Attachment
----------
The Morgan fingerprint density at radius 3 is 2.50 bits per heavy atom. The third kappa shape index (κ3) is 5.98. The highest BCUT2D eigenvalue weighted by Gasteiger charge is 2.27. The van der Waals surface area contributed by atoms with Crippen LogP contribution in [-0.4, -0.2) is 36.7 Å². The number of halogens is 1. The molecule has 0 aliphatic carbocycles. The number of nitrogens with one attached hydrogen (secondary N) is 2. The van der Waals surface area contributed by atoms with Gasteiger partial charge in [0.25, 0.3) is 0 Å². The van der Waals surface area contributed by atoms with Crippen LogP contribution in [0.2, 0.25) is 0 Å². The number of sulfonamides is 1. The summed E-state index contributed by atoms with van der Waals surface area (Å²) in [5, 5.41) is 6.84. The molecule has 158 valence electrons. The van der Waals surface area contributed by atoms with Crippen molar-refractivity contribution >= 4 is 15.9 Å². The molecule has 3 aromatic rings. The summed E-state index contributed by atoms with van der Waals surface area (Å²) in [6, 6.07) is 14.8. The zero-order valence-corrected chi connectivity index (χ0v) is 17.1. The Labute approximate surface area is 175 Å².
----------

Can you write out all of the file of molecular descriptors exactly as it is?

The Morgan fingerprint density at radius 3 is 2.50 bits per heavy atom. The third kappa shape index (κ3) is 5.98. The highest BCUT2D eigenvalue weighted by Gasteiger charge is 2.27. The van der Waals surface area contributed by atoms with Crippen LogP contribution in [-0.4, -0.2) is 36.7 Å². The number of halogens is 1. The molecule has 0 aliphatic carbocycles. The number of nitrogens with one attached hydrogen (secondary N) is 2. The van der Waals surface area contributed by atoms with Gasteiger partial charge in [0.25, 0.3) is 0 Å². The van der Waals surface area contributed by atoms with Crippen LogP contribution in [0.2, 0.25) is 0 Å². The number of sulfonamides is 1. The summed E-state index contributed by atoms with van der Waals surface area (Å²) in [5, 5.41) is 6.84. The molecule has 158 valence electrons. The van der Waals surface area contributed by atoms with Crippen molar-refractivity contribution >= 4 is 15.9 Å². The molecule has 3 aromatic rings. The summed E-state index contributed by atoms with van der Waals surface area (Å²) in [6, 6.07) is 14.8. The zero-order valence-corrected chi connectivity index (χ0v) is 17.1. The Labute approximate surface area is 175 Å².